- Alexandra Juhasz, Women of Vision: Histories in Feminist Media (Minneapolis: University of Minnesota Press, 2001); Women of Vision: 18 Histories in Feminist Media (90 mins, 2000), distributed by the Cinema Guild. return
- See AIDS TV: Identity, Community and Alternative Video (Duke University Press, 1995) and Women of Vision.
- See “No Woman is an Object: Realizing the Feminist Collaborative Video,” Camera Obscura 54 (2003): 71-98 and “WAVE in the Media Environment: Camcorder Activism and the Making of HIV TV,” Camera Obscura, 28, Imaging Technologies/Inscribing Science I (fall 1992): 135-152. I list two of my own articles on the subject of activist video published in this journal to indicate that while the field, and this publication, have supported scholarship on alternative feminist media, this body of scholarship is a decidedly minor one in the field. return
- My most recent work, Media Praxis: A Radical Anthology Integrating Theory, Production and Practice, considers the hundred year history of the theorizing of media by those who make it themselves as part of a struggle for social change. return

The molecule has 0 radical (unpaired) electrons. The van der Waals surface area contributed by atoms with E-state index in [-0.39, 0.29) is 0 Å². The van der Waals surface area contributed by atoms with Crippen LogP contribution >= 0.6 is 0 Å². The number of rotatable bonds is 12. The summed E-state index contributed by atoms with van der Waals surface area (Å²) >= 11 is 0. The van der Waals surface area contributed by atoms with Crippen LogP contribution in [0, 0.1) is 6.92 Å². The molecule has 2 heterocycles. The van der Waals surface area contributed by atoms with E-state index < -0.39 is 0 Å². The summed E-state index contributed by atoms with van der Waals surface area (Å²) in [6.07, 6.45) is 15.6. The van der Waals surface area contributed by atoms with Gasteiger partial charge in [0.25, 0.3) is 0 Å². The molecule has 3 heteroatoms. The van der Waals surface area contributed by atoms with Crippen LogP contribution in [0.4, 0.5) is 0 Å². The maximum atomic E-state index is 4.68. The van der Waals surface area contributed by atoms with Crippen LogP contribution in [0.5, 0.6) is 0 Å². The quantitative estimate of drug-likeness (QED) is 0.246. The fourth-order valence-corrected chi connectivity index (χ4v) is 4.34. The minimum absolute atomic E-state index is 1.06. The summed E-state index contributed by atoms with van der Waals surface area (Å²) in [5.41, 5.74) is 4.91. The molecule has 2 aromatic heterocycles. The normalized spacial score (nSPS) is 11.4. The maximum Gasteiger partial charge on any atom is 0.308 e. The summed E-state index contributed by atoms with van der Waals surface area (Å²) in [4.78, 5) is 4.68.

NOTE: This article was originally printed in Camera Obscura and we thank them for granting us permission to reprint it here.
Alex Juhasz, “The Future Was Then: Re-investing in Feminist Media Practice and Politics,” in Camera Obscura, Volume 61, pp. 52-57. Copyright, 2006, Camera Obscura. All rights reserved. Reprinted by permission of the publisher, Duke University Press.